Keep your dog's nails trimmed
If your dog has nails that are too long, they can annoy them and cause them to walk differently which can lead to them distributing their weight in a way that aggravates their arthritis. This is commonly done by a groomer or a veterinarian, but you can also do this at home yourself with a pair of pet-safe nail clippers.
Consider their dog bed carefully
Dogs that suffer from arthritis ideally need something to cushion the joints that are hurting them most. With this in mind, you may want to consider investing in more than one dog bed and having them located in the rooms where the family spends the most time. This means your dog can comfortably spend time with its family. This is also great for houses that have hardwood floors which don’t provide any support or comfort.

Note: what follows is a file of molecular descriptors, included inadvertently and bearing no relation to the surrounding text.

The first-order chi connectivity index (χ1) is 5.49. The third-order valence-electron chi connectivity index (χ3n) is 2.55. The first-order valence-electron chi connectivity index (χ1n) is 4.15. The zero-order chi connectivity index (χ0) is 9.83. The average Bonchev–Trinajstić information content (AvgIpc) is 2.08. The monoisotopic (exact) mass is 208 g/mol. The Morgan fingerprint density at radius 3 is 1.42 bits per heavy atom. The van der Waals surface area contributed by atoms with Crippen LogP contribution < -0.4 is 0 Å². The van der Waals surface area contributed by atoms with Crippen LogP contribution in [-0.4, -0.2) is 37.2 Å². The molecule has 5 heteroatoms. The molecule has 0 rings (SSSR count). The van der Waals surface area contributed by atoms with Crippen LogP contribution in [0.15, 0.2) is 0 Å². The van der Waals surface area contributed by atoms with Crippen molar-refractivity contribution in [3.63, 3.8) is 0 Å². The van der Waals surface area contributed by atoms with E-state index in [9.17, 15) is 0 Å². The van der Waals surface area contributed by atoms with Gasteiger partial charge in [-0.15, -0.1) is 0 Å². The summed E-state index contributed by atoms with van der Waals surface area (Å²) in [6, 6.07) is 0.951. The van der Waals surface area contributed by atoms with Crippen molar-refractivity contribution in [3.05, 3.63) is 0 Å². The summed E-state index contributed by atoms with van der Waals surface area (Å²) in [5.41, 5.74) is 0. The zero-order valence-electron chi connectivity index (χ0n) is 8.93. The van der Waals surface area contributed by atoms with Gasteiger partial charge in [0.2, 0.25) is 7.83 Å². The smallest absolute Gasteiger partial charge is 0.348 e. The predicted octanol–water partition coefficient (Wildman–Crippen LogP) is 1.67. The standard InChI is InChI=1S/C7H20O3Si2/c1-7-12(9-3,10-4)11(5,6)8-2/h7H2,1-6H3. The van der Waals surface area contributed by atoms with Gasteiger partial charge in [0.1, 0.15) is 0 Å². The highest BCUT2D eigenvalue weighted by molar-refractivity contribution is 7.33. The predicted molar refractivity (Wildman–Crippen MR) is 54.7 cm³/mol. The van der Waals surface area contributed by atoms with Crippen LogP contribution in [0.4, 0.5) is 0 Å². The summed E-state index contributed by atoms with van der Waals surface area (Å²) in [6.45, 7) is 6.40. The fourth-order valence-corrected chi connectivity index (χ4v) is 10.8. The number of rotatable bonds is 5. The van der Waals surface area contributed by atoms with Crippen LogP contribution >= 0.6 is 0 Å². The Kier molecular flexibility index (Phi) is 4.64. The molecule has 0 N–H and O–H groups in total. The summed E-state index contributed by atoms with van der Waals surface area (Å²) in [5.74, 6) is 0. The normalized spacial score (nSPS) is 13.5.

You can also purchase specific orthopedic dog beds. Whilst all your dog beds don’t need to be orthopedic, you may want to invest in one for their main bed as they can make a big difference to the dog’s stiffness and overall mobility. Make sure you do sufficient research before buying to ensure you are purchasing one that best suits your dog's needs.
Buy rugs if you have hardwood flooring
If you have hardwood flooring, then make sure you have areas with rugs on the floor to help provide your dog with some much needed cushioning. Use rug grips or specific carpet tape to make sure the rugs are secure as it will help to stop your dog from tripping on them or sliding.
Consider indoor pee solutions
Many dogs that suffer from arthritis end up having bladder issues. It can be difficult for them to keep going outside to go to the toilet, so you may want to consider some indoor alternatives. Pee blankets or pee turf can both be purchased for this purpose and may be something you want to do additional research into.